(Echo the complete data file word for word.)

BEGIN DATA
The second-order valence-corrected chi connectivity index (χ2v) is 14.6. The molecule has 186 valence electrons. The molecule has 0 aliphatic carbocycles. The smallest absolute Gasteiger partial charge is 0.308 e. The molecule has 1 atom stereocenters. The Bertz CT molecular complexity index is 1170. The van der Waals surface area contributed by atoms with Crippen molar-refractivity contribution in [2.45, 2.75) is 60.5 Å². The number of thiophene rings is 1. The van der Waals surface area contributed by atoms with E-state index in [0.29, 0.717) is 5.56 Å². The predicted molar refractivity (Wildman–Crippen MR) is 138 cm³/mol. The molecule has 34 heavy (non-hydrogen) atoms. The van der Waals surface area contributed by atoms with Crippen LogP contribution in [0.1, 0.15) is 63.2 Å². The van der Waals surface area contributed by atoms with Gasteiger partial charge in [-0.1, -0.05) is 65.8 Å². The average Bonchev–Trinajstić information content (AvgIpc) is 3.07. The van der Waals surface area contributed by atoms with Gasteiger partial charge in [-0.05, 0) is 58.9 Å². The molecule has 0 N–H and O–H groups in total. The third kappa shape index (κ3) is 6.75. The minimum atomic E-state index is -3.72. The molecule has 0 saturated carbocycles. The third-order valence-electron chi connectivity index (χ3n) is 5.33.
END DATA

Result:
The second-order valence-corrected chi connectivity index (χ2v) is 14.6. The molecule has 186 valence electrons. The molecule has 0 aliphatic carbocycles. The smallest absolute Gasteiger partial charge is 0.308 e. The molecule has 1 atom stereocenters. The Bertz CT molecular complexity index is 1170. The van der Waals surface area contributed by atoms with Crippen molar-refractivity contribution in [2.45, 2.75) is 60.5 Å². The number of thiophene rings is 1. The van der Waals surface area contributed by atoms with E-state index in [0.29, 0.717) is 5.56 Å². The predicted molar refractivity (Wildman–Crippen MR) is 138 cm³/mol. The molecule has 34 heavy (non-hydrogen) atoms. The van der Waals surface area contributed by atoms with Crippen LogP contribution in [0.1, 0.15) is 63.2 Å². The van der Waals surface area contributed by atoms with Gasteiger partial charge in [-0.1, -0.05) is 65.8 Å². The average Bonchev–Trinajstić information content (AvgIpc) is 3.07. The van der Waals surface area contributed by atoms with Gasteiger partial charge in [-0.05, 0) is 58.9 Å². The molecule has 0 N–H and O–H groups in total. The third kappa shape index (κ3) is 6.75. The minimum atomic E-state index is -3.72. The molecule has 0 saturated carbocycles. The third-order valence-electron chi connectivity index (χ3n) is 5.33.